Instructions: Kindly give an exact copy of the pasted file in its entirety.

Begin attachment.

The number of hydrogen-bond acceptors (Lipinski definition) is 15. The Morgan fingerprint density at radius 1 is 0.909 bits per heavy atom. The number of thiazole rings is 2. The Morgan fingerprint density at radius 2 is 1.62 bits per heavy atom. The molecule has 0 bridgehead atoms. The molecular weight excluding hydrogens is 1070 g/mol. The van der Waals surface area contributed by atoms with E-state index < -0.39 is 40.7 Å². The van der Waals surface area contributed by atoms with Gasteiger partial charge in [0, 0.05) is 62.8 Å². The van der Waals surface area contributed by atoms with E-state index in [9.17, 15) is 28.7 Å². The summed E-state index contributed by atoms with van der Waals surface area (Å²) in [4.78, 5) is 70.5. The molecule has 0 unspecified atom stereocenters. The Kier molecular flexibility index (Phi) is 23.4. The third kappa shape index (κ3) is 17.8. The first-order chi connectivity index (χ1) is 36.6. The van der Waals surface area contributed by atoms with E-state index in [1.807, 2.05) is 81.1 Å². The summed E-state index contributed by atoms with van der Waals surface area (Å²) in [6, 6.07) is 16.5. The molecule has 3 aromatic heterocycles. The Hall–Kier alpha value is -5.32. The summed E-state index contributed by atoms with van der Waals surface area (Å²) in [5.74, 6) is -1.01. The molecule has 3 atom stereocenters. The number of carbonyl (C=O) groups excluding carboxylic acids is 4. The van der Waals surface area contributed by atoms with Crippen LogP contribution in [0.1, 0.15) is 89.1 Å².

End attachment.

The number of hydrogen-bond acceptors (Lipinski definition) is 15. The Morgan fingerprint density at radius 1 is 0.909 bits per heavy atom. The number of thiazole rings is 2. The Morgan fingerprint density at radius 2 is 1.62 bits per heavy atom. The molecule has 0 bridgehead atoms. The molecular weight excluding hydrogens is 1070 g/mol. The van der Waals surface area contributed by atoms with E-state index < -0.39 is 40.7 Å². The van der Waals surface area contributed by atoms with Gasteiger partial charge in [0, 0.05) is 62.8 Å². The van der Waals surface area contributed by atoms with E-state index in [9.17, 15) is 28.7 Å². The summed E-state index contributed by atoms with van der Waals surface area (Å²) in [4.78, 5) is 70.5. The molecule has 0 unspecified atom stereocenters. The Kier molecular flexibility index (Phi) is 23.4. The third kappa shape index (κ3) is 17.8. The first-order chi connectivity index (χ1) is 36.6. The van der Waals surface area contributed by atoms with E-state index in [1.807, 2.05) is 81.1 Å². The summed E-state index contributed by atoms with van der Waals surface area (Å²) in [6, 6.07) is 16.5. The molecule has 3 aromatic heterocycles. The Hall–Kier alpha value is -5.32. The summed E-state index contributed by atoms with van der Waals surface area (Å²) in [5.74, 6) is -1.01. The molecule has 3 atom stereocenters. The number of carbonyl (C=O) groups excluding carboxylic acids is 4. The van der Waals surface area contributed by atoms with Crippen LogP contribution in [0.1, 0.15) is 89.1 Å².